The primary aim in counseling patients with breast cancer is to help women find their own means of coping with the emotional stresses of having a life-threatening illness. The outcome of good coping in this sense means successfully adapting to the difficult and changing physical and emotional demands placed on a woman with breast cancer. At different times women may be beset and bemused by feelings of anger, guilt, fear, uncertainty, depression, and confusion about what to do and what the future holds (BreastCancer.org 2007). Effective counseling and psychotherapy should permit appropriate expression and ventilation of these negative emotions and then help the woman develop some more positive means of dealing with them by, for example, restructuring, channeling, or changing the way in which they perceive their current situation and perceive their future.

Preventive Measures

Regular attendance and examination are required of, or requested by, most cancer patients. “Cancer prevention is action taken to lower the chance of getting cancer. By preventing cancer, the number of new cases of cancer in a group or population is lowered” (Breast Cancer 2007). Hopefully, this will lower the number of deaths caused by cancer. The interviews and examinations are conducted by surgeons or radiotherapists at intervals ranging from twelve weeks at first to a year later. The traditional visit and examination have been shown to be oddly ineffective, as only one in three recurrences are found by examination or enquiry at that time (Olivier 45). Patients often find their own recurrences, perhaps through knowing where to look. In addition, much of the depression and anxiety catalogued later in this book is not recognized by surgeons or seen as their problem (Breast Cancer 2007). In general, ways to prevent cancer include: “Changing lifestyle or eating habits, avoiding things known to cause cancer, taking medicines to treat a precancerous condition or to keep cancer from starting” (Breast Cancer 2007). The visit seems to provide reassurance for both patient and doctor, but this may only be as a consequence of the anxiety generated in the lead-up to it. Perhaps the most significant part of follow-up is regular mammography of the other breast to discover any small new cancer there. In future it may be possible to do this through the general breast screening program. Following Iversen et al (2000) “Incorporating family history as a predictor in statistical models is often done by selecting suitable summaries of a pedigree and using them as right-side variables” (445). For some patients, then, confidence in survival grows as the shock of mutilation and threat of death recede. Visits are less frequent, more of a reunion and a secret celebration of success. Others demonstrate their anxiety by repeated attendances to discuss various bodily symptoms which need reassurance and sometimes investigation.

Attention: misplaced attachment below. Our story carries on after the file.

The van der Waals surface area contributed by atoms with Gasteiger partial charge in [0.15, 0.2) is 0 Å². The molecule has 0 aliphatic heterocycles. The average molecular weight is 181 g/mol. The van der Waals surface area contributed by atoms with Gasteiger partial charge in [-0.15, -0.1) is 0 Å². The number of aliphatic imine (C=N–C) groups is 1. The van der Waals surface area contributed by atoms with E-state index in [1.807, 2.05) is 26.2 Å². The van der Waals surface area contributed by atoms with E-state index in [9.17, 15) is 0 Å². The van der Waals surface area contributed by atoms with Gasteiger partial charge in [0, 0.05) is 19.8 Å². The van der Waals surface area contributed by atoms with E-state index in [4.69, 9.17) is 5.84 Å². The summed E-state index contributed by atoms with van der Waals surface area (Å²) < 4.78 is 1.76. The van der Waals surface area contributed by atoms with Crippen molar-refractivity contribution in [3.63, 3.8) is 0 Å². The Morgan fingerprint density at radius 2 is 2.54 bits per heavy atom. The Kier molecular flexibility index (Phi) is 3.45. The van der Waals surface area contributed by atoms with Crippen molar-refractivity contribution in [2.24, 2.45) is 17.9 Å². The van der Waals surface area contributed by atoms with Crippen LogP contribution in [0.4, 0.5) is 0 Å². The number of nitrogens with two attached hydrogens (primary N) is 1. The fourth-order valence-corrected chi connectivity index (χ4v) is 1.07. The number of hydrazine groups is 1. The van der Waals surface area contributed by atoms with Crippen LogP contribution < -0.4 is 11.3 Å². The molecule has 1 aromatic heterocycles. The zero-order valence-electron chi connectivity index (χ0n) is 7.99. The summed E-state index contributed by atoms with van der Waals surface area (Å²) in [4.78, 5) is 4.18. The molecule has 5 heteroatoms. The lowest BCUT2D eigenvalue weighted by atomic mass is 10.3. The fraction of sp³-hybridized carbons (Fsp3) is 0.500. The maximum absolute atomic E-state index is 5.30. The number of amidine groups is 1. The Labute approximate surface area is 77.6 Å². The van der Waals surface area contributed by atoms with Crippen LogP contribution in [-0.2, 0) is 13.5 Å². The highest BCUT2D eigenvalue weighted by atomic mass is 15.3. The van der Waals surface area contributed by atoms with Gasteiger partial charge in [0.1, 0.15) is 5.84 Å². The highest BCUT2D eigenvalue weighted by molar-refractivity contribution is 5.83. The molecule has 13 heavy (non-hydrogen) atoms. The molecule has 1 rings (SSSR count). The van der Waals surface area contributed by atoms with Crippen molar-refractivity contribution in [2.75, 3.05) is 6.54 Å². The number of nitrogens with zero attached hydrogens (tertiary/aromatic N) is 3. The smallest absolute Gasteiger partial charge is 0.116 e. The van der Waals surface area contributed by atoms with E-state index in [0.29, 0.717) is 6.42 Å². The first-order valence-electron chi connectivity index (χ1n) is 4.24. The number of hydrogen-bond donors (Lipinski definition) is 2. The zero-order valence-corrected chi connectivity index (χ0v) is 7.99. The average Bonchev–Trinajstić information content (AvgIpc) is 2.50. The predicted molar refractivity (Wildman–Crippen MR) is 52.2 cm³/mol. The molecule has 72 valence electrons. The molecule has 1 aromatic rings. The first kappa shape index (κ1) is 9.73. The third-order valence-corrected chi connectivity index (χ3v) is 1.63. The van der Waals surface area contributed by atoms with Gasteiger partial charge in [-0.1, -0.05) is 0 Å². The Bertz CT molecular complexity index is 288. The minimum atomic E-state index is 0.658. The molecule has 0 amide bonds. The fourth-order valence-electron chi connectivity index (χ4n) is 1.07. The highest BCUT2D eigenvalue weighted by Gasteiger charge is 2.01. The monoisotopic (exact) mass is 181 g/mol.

Works Cited

.2007.

Breast Cancer. Medical Center Institute. 2007. Web.

Claudio, L. Breast Cancer Takes Center Stage. Environmental Health Perspectives 112, (2004): 92.

Iversen Jr., E.S. Parmigiani, G., Berry, D.A., Schildkraut, J.M. Genetic Susceptibility and Survival: Application to Breast Cancer. Journal of the American Statistical Association 95, (2000): 445.

Olivier, S. The Breast Cancer Prevention and Recovery Diet. nguin Books Ltd; New Ed edition. 2000.

Bibliography Cards.

BreastCancer.org . Online Internet. 2007. Web.

Breast Cancer. Medical Center Institute. Online Internet. 2007. Web.

Claudio, L. Breast Cancer Takes Center Stage. Environmental Health Perspectives 112, (2004): 92.

Iversen Jr., E.S. Parmigiani, G., Berry, D.A., Schildkraut, J.M. Genetic Susceptibility and Survival: Application to Breast Cancer. Journal of the American Statistical Association 95, (2000): 445.

Olivier, S. The Breast Cancer Prevention and Recovery Diet. nguin Books Ltd; New Ed edition. 2000.